Hunt and Millais both submitted paintings ( Rienzi and Lorenzo and Isabella, respectively) to the Royal Academy's Summer Exhibition in 1849. Both were accepted and hung, and received minor but pleasant acknowledgements in a few publications' reviews of the event. Rossetti, who had originally intended to join them there, decided at the last minute to send his work (The Girlhood of Mary Virgin) to the rival Free Exhibition, where it too was moderately well-received. No reviewer took notice of the initials "P.R.B." signed beneath their names.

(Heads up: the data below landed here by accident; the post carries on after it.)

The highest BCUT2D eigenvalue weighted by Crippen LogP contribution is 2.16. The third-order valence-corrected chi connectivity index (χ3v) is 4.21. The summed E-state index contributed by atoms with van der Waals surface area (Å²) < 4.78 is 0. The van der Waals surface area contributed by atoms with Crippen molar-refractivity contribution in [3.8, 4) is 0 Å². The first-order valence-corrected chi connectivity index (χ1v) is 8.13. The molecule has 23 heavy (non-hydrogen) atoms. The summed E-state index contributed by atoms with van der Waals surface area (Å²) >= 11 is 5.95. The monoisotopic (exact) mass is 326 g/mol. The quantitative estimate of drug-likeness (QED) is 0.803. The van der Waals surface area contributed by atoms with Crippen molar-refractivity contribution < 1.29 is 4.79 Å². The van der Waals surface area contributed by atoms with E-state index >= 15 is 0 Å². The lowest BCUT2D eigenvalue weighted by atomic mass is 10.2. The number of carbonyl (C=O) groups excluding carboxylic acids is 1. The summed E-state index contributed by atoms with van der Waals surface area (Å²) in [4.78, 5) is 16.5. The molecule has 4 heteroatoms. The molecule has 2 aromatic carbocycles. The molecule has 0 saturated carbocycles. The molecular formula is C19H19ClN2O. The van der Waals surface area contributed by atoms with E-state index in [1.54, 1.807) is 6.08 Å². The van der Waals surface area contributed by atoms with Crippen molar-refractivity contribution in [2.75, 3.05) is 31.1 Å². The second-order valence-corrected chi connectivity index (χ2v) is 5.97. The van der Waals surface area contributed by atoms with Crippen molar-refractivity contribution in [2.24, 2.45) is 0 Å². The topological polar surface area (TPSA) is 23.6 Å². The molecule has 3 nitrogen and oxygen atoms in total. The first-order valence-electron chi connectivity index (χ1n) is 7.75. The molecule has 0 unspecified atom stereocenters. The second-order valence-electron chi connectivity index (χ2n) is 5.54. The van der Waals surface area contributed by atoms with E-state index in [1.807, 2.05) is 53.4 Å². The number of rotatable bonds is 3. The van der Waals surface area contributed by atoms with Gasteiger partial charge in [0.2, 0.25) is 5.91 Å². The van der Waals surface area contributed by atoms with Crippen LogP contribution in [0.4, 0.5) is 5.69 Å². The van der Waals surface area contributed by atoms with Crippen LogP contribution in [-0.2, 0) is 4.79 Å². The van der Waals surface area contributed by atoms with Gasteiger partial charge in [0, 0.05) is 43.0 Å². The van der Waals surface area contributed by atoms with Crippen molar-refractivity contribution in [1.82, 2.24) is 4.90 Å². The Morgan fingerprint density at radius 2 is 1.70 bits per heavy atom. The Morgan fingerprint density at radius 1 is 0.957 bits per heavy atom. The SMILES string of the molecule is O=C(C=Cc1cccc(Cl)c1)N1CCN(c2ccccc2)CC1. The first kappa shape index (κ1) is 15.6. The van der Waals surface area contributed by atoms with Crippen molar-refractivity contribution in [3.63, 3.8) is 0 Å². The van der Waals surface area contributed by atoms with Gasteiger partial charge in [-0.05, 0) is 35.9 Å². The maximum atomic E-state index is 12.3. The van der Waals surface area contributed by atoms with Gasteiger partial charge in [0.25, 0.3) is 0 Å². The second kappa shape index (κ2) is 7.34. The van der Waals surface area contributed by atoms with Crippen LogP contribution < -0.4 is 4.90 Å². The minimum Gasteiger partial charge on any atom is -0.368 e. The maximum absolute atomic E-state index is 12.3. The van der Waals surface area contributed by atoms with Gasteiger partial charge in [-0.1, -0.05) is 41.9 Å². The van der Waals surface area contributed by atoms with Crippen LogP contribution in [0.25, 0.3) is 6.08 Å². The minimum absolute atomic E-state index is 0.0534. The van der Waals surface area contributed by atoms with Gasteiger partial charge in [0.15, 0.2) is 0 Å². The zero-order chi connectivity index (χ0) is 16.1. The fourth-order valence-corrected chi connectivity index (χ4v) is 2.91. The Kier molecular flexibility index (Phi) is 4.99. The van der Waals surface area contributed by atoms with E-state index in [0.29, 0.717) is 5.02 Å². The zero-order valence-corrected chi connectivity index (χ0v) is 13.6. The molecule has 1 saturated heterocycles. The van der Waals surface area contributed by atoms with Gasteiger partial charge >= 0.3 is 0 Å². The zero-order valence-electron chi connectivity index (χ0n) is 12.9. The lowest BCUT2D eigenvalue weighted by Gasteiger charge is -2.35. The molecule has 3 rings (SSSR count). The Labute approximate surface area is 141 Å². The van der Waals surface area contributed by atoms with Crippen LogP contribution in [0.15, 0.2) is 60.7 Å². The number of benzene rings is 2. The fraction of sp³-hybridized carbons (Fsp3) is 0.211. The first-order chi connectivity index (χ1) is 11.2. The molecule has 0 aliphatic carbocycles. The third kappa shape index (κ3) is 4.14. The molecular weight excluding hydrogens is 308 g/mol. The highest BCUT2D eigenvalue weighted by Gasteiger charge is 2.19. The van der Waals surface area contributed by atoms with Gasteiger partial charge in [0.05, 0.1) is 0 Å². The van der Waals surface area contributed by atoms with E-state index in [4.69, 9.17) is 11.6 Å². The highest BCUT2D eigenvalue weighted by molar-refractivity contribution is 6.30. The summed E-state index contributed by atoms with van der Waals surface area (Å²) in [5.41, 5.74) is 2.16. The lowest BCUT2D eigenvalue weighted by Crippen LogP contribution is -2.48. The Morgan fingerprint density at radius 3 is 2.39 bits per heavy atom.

It might well have been expected that their submissions the following summer (Rossetti's Ecce Ancilla Domini, Hunt's A Converted British Family sheltering a Christian missionary from the persecution of the Druids, and Millais' Ferdinand Lured by Ariel and Christ in the House of his Parents) would be equally well received, especially as they were, on the whole, technically more proficient works. This was not the case. Rossetti was savaged by The Athenaeum, which printed a review proclaiming that, "Ignoring all that has made the art great in the works of the greatest masters, the school to which Mr Rossetti belongs would begin the work anew, and accompany the faltering steps of its earliest explorers." It accused the unnamed school of "Setting at nought all the advanced principles of light and shade, colour, and composition", of falsely declaring "earnestness and devotion of purpose" to be "inconsistent with all subsequent progress in historical excellence [since the early Renaissance]", and of producing "an unintelligent imitation of the mere technicalities of old art". 13 This same critic had praised Rossetti's inferiorly executed painting in the same style only the summer before, and Rossetti was dumbfounded. Neither he, nor Hunt, nor Millais appear to have realized that the man who accused them of being "slavish imitators" of "early masters" knew of the existence of their hitherto secret society, until the appearance of a column in the Illustrated London News a week later deciphered their acronym for the general public, and took them to task for "utterly banishing and disclaiming perspective and everything like rotundity of form". 14 The Spectator opined that Millais seemed to go "back, not to the perfect schools, but through and beyond them to the days of puerile crudity." 15 Abuse continued to be heaped upon them from every side, including by the renowned authors Frederik Hardman and Charles Dickens, neither of whom were particularly knowledgable on matters of the visual arts, and both of whom printed their scathing reviews in publications of their own not known for treating artistic matters. One can only surmise that their aid was enlisted by irate royal academicians of their personal acquaintance. 16